The last thing aid agencies want to do is analyse things as a complex system! (laughs) But how do you unpack systems without such analyses? In biology and ecology, there is a necessity of using complexity science and related ideas as a model – although it is not always acknowledged, they do have to use it. For example, in a situation with 10, 15, 20 species, how do you understand the potential impact of the elimination of one species, when one unit being eradicated would cause disaster rather than simply being important. We can’t address these questions without drawing on complexity theory in some way.
The lack of long timeframes and a lack of supporting cultures means that aid agencies don’t help people learn how to think about and change the structure of the situations they are facing. In many situations, this is because of colonial roots of aid, which did not respect local institutions – they didn’t understand them so they were treated as non-existent.
The difference between this approach and that of Darwin is stark – the care and diligence that was given to studying animal species in the 19th century is so evident, and it from this that we have evolutionary theory. But these countries also had people, but there was no attempt to understand their knowledge systems, the rules they had developed to manage various kinds of socio-ecological systems… Colonial powers assumed we have the answers, and destroyed social capital. Aid agencies, unfortunately, do much the same thing.
What are the biases of development aid that you see inhibiting the take-up of a more complex, realistic way of doing things?
Development aid asks the question: where can we pour money in to make the most difference in the most visible way (laughs). This is not especially amenable to complex ways of understanding the world. Most projects are 2-3 years, some are 7, but these are big engineering projects, and then they disappear.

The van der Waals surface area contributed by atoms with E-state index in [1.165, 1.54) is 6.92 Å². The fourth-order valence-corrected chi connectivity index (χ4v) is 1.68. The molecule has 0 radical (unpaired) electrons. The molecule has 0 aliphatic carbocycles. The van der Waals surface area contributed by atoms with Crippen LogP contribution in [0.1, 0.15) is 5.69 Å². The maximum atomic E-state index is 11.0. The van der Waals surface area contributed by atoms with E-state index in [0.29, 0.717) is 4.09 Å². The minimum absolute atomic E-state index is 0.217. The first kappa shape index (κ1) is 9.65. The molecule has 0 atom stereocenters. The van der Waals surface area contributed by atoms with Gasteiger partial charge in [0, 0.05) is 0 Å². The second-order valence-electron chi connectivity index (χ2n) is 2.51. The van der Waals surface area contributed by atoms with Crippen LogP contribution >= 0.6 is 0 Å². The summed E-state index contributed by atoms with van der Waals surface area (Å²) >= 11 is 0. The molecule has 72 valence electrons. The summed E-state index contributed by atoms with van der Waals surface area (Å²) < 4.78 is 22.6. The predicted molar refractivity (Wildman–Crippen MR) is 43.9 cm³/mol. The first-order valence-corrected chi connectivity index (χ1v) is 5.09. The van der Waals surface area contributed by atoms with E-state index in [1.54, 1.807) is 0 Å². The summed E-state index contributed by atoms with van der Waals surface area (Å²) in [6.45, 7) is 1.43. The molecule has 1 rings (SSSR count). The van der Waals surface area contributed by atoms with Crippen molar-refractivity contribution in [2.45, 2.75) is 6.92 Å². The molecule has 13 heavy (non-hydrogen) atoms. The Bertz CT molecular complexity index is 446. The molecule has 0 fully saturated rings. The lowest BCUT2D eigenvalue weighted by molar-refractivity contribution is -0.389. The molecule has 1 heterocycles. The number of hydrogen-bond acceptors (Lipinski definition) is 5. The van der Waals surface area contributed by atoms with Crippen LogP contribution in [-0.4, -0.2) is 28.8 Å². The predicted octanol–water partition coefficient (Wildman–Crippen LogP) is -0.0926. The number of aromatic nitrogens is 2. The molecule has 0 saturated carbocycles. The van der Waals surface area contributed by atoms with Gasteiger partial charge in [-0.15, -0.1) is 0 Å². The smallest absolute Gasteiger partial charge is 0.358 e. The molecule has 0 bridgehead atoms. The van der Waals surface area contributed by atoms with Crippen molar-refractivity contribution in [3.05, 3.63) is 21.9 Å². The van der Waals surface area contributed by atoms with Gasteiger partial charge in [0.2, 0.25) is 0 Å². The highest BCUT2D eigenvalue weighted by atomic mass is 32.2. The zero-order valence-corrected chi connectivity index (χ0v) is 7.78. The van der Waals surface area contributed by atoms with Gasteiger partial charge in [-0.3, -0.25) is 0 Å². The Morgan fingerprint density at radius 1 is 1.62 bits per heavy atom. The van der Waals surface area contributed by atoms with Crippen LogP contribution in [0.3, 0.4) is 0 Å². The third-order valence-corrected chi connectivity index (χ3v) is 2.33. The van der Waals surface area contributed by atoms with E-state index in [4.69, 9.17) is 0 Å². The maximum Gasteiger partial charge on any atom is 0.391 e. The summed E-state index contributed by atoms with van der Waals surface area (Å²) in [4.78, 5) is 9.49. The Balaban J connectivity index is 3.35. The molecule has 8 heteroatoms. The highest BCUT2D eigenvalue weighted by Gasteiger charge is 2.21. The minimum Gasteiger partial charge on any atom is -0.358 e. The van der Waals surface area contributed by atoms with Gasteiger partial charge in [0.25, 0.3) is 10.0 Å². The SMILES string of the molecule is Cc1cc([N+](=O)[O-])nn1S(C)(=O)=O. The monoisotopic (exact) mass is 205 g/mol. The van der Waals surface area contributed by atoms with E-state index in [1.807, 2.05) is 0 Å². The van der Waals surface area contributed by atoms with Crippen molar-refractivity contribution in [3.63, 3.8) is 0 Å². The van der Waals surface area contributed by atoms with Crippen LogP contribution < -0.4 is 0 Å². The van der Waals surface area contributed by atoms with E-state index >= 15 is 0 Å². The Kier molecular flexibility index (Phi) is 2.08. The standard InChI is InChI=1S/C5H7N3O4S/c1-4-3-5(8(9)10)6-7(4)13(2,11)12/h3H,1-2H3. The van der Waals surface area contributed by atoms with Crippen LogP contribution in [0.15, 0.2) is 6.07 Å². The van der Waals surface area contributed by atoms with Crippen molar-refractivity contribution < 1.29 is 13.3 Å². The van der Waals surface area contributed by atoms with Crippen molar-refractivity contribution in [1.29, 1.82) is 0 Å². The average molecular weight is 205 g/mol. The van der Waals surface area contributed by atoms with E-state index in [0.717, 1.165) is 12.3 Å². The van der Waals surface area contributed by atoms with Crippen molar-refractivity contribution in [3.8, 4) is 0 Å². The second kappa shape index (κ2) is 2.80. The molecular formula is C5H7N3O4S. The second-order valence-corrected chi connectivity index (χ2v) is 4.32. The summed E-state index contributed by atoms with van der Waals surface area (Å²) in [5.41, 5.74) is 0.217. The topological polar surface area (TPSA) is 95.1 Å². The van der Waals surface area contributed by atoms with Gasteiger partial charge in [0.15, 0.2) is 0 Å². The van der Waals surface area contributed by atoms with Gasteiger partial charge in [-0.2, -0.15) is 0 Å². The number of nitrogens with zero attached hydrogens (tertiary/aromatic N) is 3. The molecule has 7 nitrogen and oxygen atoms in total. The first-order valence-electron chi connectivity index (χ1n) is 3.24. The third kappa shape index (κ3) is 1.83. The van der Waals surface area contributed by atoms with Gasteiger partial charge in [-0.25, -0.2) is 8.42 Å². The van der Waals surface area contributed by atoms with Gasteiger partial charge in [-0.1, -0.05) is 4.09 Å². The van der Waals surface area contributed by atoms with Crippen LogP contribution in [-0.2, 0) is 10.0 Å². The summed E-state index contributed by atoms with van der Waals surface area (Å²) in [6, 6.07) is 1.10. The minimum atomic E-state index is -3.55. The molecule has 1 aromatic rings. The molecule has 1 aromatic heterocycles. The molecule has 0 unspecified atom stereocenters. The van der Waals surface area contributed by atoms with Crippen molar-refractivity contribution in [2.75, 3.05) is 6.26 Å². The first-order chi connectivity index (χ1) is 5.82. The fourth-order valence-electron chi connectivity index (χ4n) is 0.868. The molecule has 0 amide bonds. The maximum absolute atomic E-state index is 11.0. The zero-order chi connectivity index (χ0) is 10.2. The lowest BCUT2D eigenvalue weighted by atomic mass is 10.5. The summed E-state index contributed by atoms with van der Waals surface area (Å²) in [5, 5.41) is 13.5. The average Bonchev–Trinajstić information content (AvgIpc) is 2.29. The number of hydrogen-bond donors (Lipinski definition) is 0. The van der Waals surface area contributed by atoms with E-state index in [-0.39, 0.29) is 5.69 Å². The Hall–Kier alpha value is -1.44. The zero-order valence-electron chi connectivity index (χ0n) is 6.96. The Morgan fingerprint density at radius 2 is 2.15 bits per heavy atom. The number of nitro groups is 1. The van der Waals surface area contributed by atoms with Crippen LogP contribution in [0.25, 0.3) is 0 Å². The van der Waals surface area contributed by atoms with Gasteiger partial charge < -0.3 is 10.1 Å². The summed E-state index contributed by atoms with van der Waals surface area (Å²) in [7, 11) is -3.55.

‘Fitting’ is all important in this context. Many agencies today have blue prints for situation A, but they are so ingrained they can’t deal with B, C, D and E. Some employ very inspiring young people, but they are not keen to stay long in their organisation – 4-6 years max, they tend not to be sanguine about the future. This is understandable, but it also goes against what we know about bringing about social change.
Take the Sida work. We said, we want to understand the role you play in sustainable development – tell us what your best projects are. And we found that their best projects were relative failures because of exactly these issues.
The most fundamental change is to change the social science curriculum to change the way that development is taught. We need to get away from treating governance as top-down. The presumption of almost all work is that a hierarchy will work effectively, gather information from variety of sources and develop tactics of behaviour. In complex systems, there are many different areas, all moving in different directions and at different speeds, doing localised things which are relevant. The idea that a central processing unit that can gather up all of this information and make decisions about the whole system… the theories fall down.
I developed a framework to understand complex social-ecological systems, which builds on my work on governing the commons. This sets out the key design principles for complex systems which sit on the interface of society and ecology: watersheds, fisheries, increasingly the whole planet. Some of the reaction has been very enthusiastic – some people, the biologists, the ecologists, the complexity scientists, love it. Others hate it, they say it’s not science, it’s too complex.
What examples do you see of good development practice, which do take account of complexity?
I was at a conference recently in the north of Sweden, for the Childbirth Foundation, 1000 young people from 100 countries. They were trying to answer the question – how do you change the way the world works to develop more opportunities in developing countries. There were lots of ideas, using the market, ideas like cooking stoves and many others, all aimed at the broader goal of dealing with climate change, bringing about development. Some of these ideas have already been applied; some are still being tried out. But the key is that they are doing development in a way that has a chance of working.